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I can remember sitting in the TrustedReviews office about a year ago having a chat with Jalal about broadband. He had just moved flat and was looking for a new service provider in order to get connected at his new abode. After much searching around and comparing, he had decided to go for a 2Mbit service from Bulldog, which cost considerably more than the standard 512Kbit service that he’d been using previously. At the time my response to Jalal’s decision was “You don’t need 2Mbit”. So, imagine the retorts that I received from my Features Editor when I secured myself an 8Mbit connection from UK Online a couple of months back – if Jalal didn’t need 2Mbit, why on earth did I need 8Mbit?

The answer to that question is that there is a big difference between what we need and what we want. Take cars for instance, even in completely standard specification my car was fast, fast enough to wipe the smile of many a Porsche Boxster driver’s face, and fast enough to be a real blast every time I got behind the wheel. However, that didn’t stop me remapping the ECU, bolting on a K&N cold air induction kit and replacing the standard exhaust with a custom made Powerflow system. The result is a car that’s even faster and even more of a blast to drive, but did I actually need that extra speed? Probably not, but now it’s there I’d never want to be without it.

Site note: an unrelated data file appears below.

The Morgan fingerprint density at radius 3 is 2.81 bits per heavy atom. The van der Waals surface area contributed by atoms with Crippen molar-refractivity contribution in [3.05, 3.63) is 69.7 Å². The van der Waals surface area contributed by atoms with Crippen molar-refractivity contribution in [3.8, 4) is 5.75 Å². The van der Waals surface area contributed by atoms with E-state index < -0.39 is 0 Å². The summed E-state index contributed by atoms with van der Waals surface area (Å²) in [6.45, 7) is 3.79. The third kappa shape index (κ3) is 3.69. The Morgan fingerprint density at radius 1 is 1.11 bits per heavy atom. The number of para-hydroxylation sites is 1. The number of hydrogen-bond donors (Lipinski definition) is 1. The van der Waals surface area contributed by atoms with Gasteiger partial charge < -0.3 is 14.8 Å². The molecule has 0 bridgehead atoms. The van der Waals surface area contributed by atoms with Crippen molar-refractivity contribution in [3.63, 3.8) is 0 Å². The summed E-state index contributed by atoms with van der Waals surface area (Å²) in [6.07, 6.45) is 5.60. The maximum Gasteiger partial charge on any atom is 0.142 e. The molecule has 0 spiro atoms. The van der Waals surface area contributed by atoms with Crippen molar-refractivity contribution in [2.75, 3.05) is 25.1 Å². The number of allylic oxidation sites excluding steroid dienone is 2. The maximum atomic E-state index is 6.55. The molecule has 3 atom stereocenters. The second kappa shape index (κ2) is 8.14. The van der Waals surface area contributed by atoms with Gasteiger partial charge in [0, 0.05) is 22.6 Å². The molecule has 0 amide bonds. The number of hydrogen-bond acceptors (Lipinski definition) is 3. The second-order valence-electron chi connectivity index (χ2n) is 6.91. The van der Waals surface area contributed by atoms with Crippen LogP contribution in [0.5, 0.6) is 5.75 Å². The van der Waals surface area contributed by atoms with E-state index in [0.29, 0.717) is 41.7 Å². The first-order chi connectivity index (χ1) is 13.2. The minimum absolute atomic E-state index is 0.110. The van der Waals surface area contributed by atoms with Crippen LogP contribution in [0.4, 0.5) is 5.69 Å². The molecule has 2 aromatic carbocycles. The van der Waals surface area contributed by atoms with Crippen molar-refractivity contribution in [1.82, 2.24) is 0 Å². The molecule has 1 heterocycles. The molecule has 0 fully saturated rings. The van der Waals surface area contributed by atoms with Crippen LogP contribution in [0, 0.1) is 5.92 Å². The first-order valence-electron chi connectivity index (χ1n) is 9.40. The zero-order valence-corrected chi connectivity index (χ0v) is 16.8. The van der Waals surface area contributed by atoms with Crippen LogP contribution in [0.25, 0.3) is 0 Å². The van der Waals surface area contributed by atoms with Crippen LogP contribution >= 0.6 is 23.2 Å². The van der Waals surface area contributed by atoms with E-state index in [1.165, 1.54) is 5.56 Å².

I guess it’s the same story with my 8Mbit broadband. I probably didn’t need a connection speed that was 16 times faster than the one I had, but now that I have it, I’m not sure that I could live without it. When my UK Online service went live, the first thing I did was try to download a few decent size files from fast servers. As you can see from the screenshot below, the result was pretty damn impressive.

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These days downloading movie trailers takes a matter of seconds, even if they’re full screen encodes measuring 20 or 30MB in size. Since I run an online business, the faster my Internet connection, the faster I can do my job – this is particularly true when I’m having to download high resolution images, large PowerPoint presentations and PDF files. The amount of service packs, patches and game demos that need to find their way onto my hard drive is also significant, and having a super-fast connection has definitely taken some of the tedium out of those pursuits.

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